Sirens wailed and helicopters circled overhead as Sr. Dolores Aviles played outside with her grandnieces.
At first, the native of Uvalde, Texas, didn’t think anything of it. Residents of her town, about 60 miles from the U.S.-Mexico border, were used to seeing law enforcement pursue human traffickers. Often, a car crash ensued, immigrants jumped out and the chase continued — “bailouts,” they were dubbed.
“I wonder what is happening?” her grandnieces asked.
Aviles replied, “Let’s say a prayer.”
Just then, her adult niece, Teresa Aviles, ran out of the house, saying there was an active shooter at Robb, the elementary school a few blocks away.
“Oh, my God. My eyes started to cry. I started to cry,” Dolores Aviles said.
An 18-year-old entered Robb Elementary School on May 24 and killed 19 children and two teachers, the worst U.S. school shooting in 10 years. Officials identified the man as Salvador Ramos and said he died at the scene.
Aviles, a Society of St. Teresa of Jesus sister, was very familiar with the school and knew its students well. For years, she had run reading, math and art summer camps at Robb. She also had young second and third cousins — Tess Mata, Ellie Garcia and Amerie Garza — in the classrooms the shooter entered. By the end of that day, she had lost all of them.
“It was hard for the family,” Aviles said. “The funerals were so sad. We made it to almost all the funerals.”
In her grief and sorrow, she pondered what she could do to help, so she turned to God for answers.
“This year, because of the massacre, I felt the Lord asking me, ‘Don’t do your regular camp, Dolores, do something for the Robb students,’ ” she said. Jesus’ words, “Let the children come to me,” resonated in her mind.
With help from Catholic Extension, a nonprofit that provides resources and support to underserved Catholic communities, Aviles organized Camp I-CAN for rising third, fourth and fifth graders from Robb Elementary. I-CAN stands for “inner strength, commitment, awareness, and networking.”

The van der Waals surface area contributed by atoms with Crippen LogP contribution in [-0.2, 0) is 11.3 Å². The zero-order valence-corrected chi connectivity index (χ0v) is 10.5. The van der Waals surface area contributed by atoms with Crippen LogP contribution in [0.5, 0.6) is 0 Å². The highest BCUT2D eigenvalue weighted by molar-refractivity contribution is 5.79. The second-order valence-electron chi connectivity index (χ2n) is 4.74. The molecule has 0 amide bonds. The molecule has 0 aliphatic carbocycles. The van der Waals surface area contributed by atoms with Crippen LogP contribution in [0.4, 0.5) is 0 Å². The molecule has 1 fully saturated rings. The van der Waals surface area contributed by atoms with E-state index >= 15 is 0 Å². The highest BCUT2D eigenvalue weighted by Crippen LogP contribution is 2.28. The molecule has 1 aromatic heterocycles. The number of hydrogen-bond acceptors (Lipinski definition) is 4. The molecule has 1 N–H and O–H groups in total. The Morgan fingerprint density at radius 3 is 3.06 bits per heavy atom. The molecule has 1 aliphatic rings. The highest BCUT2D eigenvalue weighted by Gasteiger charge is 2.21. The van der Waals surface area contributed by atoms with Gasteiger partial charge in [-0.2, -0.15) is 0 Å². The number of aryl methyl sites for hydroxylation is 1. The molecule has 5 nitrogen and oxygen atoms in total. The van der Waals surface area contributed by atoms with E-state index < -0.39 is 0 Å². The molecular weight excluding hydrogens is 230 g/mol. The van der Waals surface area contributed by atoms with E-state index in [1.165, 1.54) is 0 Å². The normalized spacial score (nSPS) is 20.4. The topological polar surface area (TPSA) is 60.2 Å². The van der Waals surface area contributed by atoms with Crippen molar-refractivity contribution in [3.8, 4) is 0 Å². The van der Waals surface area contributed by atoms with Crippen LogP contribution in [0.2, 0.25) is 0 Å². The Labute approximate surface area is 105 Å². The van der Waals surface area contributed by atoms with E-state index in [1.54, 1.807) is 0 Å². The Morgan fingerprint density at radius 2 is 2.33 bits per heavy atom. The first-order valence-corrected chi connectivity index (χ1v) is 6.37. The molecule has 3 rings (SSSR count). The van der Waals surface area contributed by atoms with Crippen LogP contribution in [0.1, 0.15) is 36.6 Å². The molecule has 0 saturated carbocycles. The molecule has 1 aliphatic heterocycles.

Volunteers, including a second-grade teacher from Robb and 13 sisters from eight congregations, led spiritual activities, sang songs and played games with 25 campers over four days, starting July 25. The goal was to give students a sense of normalcy, help them heal and, above all, let them have fun.
“The camp was just what the doctor ordered,” said Oscar Orona, whose son, Noah, 10, had been shot in the shoulder during the attack. He survived by closing his eyes and playing dead.
The day of the attack, Orona was at work after spending the morning at the school for an award ceremony. After that, Noah had asked to go home, but since his mother was recovering from an emergency appendectomy, Orona told him to give her a break. Noah took off toward his classroom, then turned to wave as he got to the door.
“That’s the last image I had of him before all this started,” Orona said.
Back at work, news of an incident at Robb began trickling in. Like Aviles, Orona thought it was another bailout.
“By the time I got to the school, it was a mob scene,” said Orona, who added that the area was so crowded he had to try approaching from a different direction. “As soon as I got out, all you could smell was gunpowder.”
Waiting for word about his son at the town’s civic center, he saw a throng of ambulances race down Main Street.
“I’m not talking about one or two, but about 50 or 60,” he said, later adding, “That’s when it kind of hit me that this is not good.”
Eventually, he was notified Noah was in the hospital, and Orona was able to see and hug him before Noah was airlifted to San Antonio.
” ‘Dad,’ he goes, ‘my clothes are just ruined,’ ” Orona said. Then, Noah whispered, “I also lost my glasses.”
Orona said Noah was different after the shooting. He went from being a “happy-go-lucky” jokester who did CrossFit twice a week to a shy, withdrawn kid uncomfortable with people he doesn’t know.
“He’s kind of jumpy,” Orona said. “Any kind of noise or anything like that can suddenly trigger a nervous reaction or response.”
At first, Noah was hesitant to go to the camp; Orona said Noah does not like to leave the safety of his room. Before outings, Noah frequently asks where they are going and how long they will be there.
But when Noah visited the Camp I-CAN venue at St. Henry de Osso Family Project, he noticed that his CrossFit gym backed up to the camp. That made him feel better, and he decided to go back, his father said.